Ash survived the summer and by 17th June was in northern France on his journey back to Africa. Heading south he was east of Lyon by 20th June and the following morning was in Italy just north-west of San Remo. Strangely he then stopped going south and started heading north-east and by the evening of 22 June he had moved 175 miles and was near Bologna. This might have been because the Po watershed and surrounding area, which are used by migrating cuckoos, experienced severe droughts this year. Ash may have been trying to avoid the drought.

From Italy he kept heading north-east and logged a first for British cuckoos by stopping in Slovenia. Previously cuckoos travelling through eastern Europe have travelled through Germany not Italy. From there he turned south again and by 30th June he was in Croatia west of Zagore. It was feared that this area was also suffering from the regional drought and that Ash might not make it. These fears initially seemed realised as a series of poor quality signals were followed by silence and nothing has been heard since.

However, the BTO believe that Ash’s tag failed and that he was alive on the last transmission. So while it is a shame that we are unlikely to get any more data from him, there is hope that he is still alive somewhere and might make it back to Sussex next year.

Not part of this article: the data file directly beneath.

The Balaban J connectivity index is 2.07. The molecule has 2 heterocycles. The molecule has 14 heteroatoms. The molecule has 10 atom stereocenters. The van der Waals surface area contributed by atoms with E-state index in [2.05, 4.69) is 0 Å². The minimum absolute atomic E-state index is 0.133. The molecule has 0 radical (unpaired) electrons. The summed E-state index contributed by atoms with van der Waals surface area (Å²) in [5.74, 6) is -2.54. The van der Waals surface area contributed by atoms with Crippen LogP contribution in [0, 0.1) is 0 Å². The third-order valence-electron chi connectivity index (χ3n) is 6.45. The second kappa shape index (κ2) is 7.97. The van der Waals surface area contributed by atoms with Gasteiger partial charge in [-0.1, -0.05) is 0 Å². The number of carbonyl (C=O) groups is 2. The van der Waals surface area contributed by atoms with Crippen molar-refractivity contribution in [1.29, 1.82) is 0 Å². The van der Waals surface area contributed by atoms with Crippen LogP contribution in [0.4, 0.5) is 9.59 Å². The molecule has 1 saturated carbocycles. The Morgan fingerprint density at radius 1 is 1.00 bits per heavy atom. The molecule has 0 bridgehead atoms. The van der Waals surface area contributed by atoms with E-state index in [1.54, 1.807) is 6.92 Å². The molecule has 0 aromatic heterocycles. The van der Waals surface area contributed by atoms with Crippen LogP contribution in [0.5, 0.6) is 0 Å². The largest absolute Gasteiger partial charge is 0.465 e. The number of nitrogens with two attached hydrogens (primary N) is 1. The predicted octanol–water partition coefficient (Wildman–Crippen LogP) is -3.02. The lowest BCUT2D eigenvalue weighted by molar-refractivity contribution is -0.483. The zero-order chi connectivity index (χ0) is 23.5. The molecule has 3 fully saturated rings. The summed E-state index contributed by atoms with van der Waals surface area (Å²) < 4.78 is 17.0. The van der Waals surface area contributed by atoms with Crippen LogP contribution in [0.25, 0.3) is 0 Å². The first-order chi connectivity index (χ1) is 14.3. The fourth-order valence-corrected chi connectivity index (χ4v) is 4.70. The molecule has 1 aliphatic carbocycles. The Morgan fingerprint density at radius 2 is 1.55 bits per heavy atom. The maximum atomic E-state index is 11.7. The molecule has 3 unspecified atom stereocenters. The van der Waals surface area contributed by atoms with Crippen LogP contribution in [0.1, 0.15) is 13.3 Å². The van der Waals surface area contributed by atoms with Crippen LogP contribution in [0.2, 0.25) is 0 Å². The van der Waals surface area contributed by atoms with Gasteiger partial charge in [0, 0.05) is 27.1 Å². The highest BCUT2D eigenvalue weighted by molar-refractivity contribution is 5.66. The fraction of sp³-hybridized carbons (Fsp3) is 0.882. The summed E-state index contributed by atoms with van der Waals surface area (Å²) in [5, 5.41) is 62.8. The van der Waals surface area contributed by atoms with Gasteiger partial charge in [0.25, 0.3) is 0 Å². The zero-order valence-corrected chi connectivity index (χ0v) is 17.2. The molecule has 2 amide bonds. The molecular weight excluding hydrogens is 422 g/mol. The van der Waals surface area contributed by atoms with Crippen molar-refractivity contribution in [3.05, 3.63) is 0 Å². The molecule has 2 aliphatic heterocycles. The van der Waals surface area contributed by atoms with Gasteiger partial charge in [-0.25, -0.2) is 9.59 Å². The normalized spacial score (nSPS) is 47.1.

Spring Migration 2015

After overwintering in the Democratic Republic of Congo, Ash was in Nigeria on the 8th February but by the 9th he was in Ghana, north of Lake Ghana and the Digya National Park. The BTO noted that this was not especially early for Cuckoos to move into the region - in previous years we have seen the first Cuckoos move to West Africa by mid-February. Ash remained in Ghana until 18th February when he moved over the border to Cote D’Ivoire where he stayed for two months until the 20th April. On the 21st he made a big jump to Algeria, then just two days later he was near Nantes in France. On 24th April he was near Cherbourg, then by 25th April his signal showed that he was back on Ashdown Forest, near Wych Cross and very close to where he was tagged in 2014.